Recently, the Daily Journal did quite a commendable job of dissecting the issues and challenges facing our state’s educational system. The one issue that stood out for me in particular is the one that links criminality with illiteracy.
According to state Corrections Commissioner Chris Epps, for whom I have the highest respect, there is a direct correlation between those who have a sixth grade education or less and those who end up in prison, largely on drug-related charges.
Knowing Epps as I do, I know this dynamic comes to him as no surprise. I also know that this issue is close to his heart and mind, and while he wrestles daily with the duties of managing the state’s prison population, he also ponders how to reverse the trend of “schoolhouse to jailhouse.”
But Epps is an administrator, he is not a policy-maker, nor is he a legislator. Except for a number of successful rehabilitation stories and his struggle to keep recidivism as low as he is able to, Epps hasn’t the power, the authority nor the resources to have any appreciable impact on the problem of dropouts-to-lockup among such a large part of our 15-24 year-old population. It’s not his fault that not more is being done. It’s the fault of our government officials, and ours for not holding them accountable for their inability to find answers and solutions.
The question, in its simplest form is “How do we stop nearly 50 percent of our student population from dropping out of school before the 10th grade?”
The answers have to be found somewhere beyond the limits of our education system but before the limitations of our prison system.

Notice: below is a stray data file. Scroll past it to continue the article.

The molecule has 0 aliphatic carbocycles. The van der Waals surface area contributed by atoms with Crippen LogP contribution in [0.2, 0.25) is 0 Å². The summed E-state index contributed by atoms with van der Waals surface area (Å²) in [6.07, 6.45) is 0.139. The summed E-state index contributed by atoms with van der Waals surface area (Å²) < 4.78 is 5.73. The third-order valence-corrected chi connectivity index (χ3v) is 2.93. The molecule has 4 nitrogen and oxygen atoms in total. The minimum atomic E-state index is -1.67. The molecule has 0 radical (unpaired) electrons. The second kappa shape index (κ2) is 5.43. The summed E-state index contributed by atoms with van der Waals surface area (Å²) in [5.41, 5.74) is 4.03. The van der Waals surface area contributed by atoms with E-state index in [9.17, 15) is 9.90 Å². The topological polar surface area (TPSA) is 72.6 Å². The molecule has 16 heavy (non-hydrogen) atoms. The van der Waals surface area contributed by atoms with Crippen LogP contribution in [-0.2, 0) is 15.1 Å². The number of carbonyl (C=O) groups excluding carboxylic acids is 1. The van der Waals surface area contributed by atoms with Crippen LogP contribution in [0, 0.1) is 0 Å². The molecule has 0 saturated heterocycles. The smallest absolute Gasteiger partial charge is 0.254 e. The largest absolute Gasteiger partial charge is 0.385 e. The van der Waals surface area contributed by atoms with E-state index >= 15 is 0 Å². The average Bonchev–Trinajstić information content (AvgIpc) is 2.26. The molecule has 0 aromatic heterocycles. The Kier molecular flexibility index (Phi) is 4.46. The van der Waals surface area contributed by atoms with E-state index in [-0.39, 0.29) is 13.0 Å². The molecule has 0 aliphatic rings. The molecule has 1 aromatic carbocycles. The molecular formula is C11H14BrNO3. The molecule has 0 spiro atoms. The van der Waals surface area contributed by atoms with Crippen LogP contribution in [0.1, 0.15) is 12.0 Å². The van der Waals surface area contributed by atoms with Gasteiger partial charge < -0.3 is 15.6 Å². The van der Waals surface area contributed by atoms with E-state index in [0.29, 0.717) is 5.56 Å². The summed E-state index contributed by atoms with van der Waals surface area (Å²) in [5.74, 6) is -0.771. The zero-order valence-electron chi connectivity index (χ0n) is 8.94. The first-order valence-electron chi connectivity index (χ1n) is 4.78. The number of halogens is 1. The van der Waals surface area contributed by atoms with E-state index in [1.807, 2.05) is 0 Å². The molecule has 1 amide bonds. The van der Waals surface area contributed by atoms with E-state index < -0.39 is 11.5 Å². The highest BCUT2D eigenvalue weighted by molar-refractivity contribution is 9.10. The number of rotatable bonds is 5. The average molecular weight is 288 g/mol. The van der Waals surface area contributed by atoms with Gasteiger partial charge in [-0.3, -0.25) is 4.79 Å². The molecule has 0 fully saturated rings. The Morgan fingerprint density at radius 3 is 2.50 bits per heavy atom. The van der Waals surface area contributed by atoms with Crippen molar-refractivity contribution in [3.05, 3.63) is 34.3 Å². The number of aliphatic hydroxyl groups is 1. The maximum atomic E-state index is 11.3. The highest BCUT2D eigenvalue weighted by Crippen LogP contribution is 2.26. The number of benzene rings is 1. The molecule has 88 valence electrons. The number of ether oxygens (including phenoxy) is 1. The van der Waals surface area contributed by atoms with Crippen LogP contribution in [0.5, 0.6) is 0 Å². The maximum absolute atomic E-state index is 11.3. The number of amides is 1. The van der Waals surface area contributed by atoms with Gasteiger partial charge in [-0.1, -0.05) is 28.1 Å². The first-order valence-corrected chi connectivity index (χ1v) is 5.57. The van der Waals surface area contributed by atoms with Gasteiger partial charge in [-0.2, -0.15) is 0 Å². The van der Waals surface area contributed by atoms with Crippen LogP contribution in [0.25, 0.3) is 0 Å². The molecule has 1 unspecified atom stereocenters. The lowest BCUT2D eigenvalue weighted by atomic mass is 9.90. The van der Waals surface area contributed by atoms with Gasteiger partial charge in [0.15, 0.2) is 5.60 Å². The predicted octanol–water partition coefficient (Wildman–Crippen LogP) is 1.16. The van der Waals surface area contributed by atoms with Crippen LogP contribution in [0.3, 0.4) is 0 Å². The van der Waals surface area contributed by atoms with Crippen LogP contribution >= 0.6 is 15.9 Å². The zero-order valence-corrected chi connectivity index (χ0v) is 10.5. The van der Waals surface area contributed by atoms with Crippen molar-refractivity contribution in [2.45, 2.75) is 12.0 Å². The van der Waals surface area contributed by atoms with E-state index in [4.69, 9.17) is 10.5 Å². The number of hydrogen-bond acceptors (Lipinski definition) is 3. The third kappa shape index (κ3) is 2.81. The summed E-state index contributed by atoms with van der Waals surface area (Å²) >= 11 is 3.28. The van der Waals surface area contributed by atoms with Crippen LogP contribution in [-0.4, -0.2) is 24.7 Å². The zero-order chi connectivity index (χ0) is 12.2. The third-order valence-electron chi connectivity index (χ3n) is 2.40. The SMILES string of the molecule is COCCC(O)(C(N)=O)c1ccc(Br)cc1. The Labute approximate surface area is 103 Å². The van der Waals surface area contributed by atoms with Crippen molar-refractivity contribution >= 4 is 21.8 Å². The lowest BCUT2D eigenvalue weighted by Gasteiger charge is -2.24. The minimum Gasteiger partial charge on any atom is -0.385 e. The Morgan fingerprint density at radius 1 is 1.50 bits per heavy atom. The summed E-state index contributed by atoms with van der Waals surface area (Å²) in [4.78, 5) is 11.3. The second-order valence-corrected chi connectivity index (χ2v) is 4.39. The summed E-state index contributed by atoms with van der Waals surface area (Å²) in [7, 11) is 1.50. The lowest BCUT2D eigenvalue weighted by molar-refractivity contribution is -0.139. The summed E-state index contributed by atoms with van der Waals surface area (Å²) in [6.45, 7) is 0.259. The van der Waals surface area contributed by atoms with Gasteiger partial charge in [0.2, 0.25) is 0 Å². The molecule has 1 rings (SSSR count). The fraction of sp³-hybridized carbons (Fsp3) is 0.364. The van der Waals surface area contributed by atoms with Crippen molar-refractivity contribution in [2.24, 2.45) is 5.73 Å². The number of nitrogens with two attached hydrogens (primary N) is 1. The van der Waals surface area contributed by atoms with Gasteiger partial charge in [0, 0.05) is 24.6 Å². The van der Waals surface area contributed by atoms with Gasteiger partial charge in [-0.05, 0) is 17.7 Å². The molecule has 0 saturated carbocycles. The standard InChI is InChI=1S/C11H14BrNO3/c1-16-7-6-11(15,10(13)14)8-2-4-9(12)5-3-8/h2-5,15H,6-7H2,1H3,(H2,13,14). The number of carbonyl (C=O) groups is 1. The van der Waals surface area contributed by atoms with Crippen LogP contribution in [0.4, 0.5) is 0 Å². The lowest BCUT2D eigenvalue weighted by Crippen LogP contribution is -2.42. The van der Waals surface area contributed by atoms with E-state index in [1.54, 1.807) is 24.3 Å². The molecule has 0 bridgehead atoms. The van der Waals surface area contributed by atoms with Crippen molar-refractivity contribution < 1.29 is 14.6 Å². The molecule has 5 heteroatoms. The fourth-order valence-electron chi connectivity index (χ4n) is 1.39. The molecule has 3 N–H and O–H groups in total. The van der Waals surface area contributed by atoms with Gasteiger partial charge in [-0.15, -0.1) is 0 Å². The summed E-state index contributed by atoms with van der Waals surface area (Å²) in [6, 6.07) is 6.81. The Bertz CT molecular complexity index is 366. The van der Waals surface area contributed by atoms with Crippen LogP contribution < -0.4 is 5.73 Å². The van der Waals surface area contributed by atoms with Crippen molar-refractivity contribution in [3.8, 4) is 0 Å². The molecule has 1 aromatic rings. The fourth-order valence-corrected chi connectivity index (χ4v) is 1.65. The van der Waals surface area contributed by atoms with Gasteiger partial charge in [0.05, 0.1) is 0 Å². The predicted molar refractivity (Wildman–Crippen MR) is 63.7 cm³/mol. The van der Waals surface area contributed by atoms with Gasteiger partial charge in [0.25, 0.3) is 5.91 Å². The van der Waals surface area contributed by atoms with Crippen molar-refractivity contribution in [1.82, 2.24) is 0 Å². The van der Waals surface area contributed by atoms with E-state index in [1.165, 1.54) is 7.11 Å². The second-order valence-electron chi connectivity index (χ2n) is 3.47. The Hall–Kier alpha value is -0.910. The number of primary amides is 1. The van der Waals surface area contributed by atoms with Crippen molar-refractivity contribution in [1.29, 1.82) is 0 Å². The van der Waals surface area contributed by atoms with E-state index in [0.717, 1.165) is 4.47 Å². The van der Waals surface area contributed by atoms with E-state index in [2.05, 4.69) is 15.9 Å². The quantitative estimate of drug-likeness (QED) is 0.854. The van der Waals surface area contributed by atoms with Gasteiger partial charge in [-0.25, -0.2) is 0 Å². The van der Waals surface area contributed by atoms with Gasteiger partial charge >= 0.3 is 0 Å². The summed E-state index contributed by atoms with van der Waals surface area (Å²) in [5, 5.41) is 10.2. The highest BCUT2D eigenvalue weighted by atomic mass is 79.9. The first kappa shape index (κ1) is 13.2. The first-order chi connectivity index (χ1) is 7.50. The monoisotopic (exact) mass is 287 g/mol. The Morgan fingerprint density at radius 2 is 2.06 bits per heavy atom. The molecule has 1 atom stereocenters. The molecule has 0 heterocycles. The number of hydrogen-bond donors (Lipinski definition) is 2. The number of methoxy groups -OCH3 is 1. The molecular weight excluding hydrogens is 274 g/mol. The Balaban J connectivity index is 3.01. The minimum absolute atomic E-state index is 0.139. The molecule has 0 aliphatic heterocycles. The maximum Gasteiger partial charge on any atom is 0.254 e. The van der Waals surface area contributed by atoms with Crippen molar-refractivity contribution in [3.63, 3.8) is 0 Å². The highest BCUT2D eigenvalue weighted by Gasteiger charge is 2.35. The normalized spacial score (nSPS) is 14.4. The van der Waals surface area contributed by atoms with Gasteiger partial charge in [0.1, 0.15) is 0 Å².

Counterpoint by Dr. Ed Holliday
James, you ask a very important question about addressing the dropout rate. Unfortunately Secretary of State John Kerry recently reminded everyone that, “In America, you have the right to be stupid if you want to be.” Every dropout in Mississippi contributes to this right to be stupid. Thank goodness some dropouts come back to get their GED degrees but many others never achieve proper educational skills. Their lack of achievement is often passed on to their children. A vicious cycle emerges and this is what Mississippi must stop.
I, too, thank the Daily Journal for its in depth look at our education problems.
I have mentioned in this column before that is one reason I am for a strong charter schools bill. What we have done in the past simply is not getting the job done.
Even in the most religious state in America we can look around and see that instead of the church influencing the culture, our culture seems to be influencing our churches. In our homes, most children spend more time watching television than they do reading. The famous African-American brain surgeon, Dr. Ben Carson, tells us that his mother took heat from neighbors and relatives when she turned the television off and forced her two boys to learn to love to read. Never before in the history have we had so many books available from so many sources for our Mississippi children to read. But how can a child learn to read when he or she has a choice to play video games or watch television? Our children will not achieve educational success if they do not properly learn to read. It starts in our homes, but churches and civic organizations must develop new ways to maximize the basics taught in our schools. Early reading proficiency will lead to less tax dollars spent on prisons.
Dr. Ed Holliday is a Tupelo dentist who has written two successful books. Contact him at email@example.com. Rev. James Hull is an award-wining journalist and a political consultant. You may contact him at firstname.lastname@example.org.